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One-to-one tuition. Ideas for maths games?

Discussion in 'Supply teaching' started by brunetta, Mar 23, 2011.

  1. brunetta

    brunetta New commenter

    Hi I'm an NQT doing supply and managed to get some one-to-one tuition work in a school via my supply agency.
    I've just started teaching numeracy and I was wondering about ideas for maths games.
    I've thought about:
    2 dice, doing halving, doubling, multiplication
    Using cards for place value work
    A game I found re multiples and factors,
    Guess my number eg. I double a number, subtract x and the answer is y. What was my number?
    Just found a division board game on TES.
    Basically, I'm after some more ideas for games, especially more challenging ones.
    The class teacher just told me to use lots of games, make the session lively...but I'm a bit stumped about games, especially as it's just me and one pupil.
    Also, do you do a mini-break in an hour long session?

  2. Lara mfl 05

    Lara mfl 05 Star commenter

    Really you're going to have to look at the paticular remit for each child you're dealing with & 'tweak' some games, once you know the specific areas you need to work on.
  3. brunetta

    brunetta New commenter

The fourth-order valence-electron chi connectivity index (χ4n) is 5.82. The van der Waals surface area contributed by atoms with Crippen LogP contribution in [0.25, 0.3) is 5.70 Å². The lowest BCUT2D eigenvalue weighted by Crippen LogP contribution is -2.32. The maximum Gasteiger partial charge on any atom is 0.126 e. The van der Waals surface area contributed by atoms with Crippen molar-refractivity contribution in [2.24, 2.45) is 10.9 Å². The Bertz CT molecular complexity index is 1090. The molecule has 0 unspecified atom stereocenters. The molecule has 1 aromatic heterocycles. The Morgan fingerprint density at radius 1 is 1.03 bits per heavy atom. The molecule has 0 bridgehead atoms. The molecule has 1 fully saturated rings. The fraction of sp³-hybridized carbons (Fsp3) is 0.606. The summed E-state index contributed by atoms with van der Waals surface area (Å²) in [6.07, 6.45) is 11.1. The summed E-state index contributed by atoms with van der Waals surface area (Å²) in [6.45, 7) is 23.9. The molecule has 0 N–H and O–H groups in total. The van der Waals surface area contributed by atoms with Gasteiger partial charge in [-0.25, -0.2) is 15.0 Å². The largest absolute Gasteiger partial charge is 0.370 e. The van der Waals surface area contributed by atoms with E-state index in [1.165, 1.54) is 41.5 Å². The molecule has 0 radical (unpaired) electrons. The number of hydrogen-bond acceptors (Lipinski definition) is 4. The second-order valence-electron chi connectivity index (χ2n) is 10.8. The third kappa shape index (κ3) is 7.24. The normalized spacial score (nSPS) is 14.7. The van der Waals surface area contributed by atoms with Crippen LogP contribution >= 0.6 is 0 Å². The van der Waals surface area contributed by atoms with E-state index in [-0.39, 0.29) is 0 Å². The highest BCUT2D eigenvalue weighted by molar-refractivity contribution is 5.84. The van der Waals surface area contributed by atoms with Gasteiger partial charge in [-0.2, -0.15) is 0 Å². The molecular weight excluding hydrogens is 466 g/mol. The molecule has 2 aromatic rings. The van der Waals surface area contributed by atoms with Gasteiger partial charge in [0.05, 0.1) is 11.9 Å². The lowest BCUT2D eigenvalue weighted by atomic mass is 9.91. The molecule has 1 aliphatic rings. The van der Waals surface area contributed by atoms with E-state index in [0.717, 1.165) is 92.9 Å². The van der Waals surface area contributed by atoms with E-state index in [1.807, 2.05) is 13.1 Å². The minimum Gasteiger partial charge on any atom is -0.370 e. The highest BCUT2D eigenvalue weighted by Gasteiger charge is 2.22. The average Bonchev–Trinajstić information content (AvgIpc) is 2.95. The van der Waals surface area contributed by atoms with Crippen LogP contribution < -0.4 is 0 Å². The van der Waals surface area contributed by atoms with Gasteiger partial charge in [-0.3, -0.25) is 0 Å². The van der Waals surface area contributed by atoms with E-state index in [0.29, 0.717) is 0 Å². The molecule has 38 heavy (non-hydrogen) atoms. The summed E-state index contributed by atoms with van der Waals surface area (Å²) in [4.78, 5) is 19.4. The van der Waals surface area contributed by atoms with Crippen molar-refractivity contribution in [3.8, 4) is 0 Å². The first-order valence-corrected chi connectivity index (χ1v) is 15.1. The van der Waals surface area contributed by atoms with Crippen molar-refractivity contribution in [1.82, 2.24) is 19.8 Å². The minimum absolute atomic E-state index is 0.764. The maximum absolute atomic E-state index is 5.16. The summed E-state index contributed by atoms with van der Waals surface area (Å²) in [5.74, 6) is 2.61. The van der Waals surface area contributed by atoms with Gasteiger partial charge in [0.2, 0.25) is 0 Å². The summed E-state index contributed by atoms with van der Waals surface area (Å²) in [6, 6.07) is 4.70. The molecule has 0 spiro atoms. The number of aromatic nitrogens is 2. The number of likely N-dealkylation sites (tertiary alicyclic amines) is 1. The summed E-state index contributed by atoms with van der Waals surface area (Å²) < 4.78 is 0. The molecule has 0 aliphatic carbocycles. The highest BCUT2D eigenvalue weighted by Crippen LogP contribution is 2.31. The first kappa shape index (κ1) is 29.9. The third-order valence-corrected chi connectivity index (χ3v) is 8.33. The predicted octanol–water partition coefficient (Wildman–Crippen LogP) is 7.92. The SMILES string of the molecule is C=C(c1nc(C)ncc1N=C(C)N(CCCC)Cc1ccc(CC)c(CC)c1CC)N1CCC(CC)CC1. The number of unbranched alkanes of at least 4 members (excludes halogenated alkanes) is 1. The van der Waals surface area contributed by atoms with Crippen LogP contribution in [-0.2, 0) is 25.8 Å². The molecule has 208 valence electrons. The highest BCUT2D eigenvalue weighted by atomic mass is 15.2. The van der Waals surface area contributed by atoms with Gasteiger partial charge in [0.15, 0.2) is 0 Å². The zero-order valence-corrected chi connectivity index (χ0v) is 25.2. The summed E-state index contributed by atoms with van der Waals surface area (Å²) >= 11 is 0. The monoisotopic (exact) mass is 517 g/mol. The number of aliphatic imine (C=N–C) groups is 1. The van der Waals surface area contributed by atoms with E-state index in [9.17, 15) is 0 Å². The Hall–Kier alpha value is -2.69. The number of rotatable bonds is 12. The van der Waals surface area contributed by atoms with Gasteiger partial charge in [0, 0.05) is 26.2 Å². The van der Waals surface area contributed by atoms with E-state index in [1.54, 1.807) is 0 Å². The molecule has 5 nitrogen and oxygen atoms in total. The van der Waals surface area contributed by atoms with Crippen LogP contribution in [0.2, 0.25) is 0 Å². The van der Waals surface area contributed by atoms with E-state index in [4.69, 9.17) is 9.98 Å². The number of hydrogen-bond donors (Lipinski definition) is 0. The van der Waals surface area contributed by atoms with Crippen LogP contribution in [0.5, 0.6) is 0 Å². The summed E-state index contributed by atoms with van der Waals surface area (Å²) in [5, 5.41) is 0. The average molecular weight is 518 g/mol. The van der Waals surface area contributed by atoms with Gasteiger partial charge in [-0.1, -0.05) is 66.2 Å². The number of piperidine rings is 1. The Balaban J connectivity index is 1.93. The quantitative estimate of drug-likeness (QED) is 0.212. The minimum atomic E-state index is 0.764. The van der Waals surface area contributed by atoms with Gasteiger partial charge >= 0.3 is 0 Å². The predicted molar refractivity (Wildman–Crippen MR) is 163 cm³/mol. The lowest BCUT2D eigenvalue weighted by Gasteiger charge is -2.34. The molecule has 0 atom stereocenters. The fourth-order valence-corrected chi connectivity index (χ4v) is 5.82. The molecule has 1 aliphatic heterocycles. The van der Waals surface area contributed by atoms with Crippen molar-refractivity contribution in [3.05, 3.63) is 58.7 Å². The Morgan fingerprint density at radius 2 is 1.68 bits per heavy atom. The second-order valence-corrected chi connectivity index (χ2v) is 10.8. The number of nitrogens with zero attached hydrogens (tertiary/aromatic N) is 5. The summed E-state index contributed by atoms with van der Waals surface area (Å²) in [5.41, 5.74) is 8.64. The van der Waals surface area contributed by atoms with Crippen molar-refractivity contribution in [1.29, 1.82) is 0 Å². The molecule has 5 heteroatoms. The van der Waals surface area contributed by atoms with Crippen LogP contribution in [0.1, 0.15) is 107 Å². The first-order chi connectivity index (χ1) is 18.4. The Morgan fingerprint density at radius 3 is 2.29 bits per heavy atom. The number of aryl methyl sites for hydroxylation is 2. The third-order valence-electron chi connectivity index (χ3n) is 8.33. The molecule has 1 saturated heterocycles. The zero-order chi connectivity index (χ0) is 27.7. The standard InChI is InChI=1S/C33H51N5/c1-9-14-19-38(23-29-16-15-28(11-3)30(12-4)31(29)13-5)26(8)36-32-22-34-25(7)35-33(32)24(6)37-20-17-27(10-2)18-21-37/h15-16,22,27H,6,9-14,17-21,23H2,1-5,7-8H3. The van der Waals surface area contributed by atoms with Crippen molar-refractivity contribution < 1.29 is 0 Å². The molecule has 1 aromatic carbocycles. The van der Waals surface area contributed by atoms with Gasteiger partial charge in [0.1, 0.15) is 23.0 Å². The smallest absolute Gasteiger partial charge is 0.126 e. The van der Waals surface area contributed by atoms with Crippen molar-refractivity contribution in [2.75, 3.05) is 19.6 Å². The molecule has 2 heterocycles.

Hi Laramfl05
    Thanks for such a quick reply! I take your point.
    The issue is that I'm not really given a remit by the teacher. I've had 2 pupils today and for one I definitely have more of an idea what to do as the child needs revision of basic maths skills due to a number of absences from school.
    However, the other one has sound number skills and basically my remit is to get her to show her workings out for Sats papers, verbalise methods etc. I'm having difficulty thinking of what kind of games do with this pupil as, for example, using the dice doesn't seem challenging enough for her (or at least I don't have a clue how to make it more challenging). She knows her times tables and has sound multiplication and division skills.
    Where do people get ideas for maths games from?

  4. Hi
    You should have an individual programme for each child stating which objectives the class teachers wants you to cover. You should have a copy of this and so should the child's parents.

  5. brunetta

    brunetta New commenter

    Yes Mixu that's what I understand 1:1 to be and I've mentioned that to the agency. It seems that some schools (around here anyway) don't bother and just leave everything up to the tutor basically with instructions 'to boost confidence'. I've heard one tutor sees pupils on a Saturday morning and has no liaison whatsoever with the teacher and school. It's as if schools suddenly realise that they still have these funds and they must spend them quickly. Shockingly, my pupils didn't even know they were going to come to me.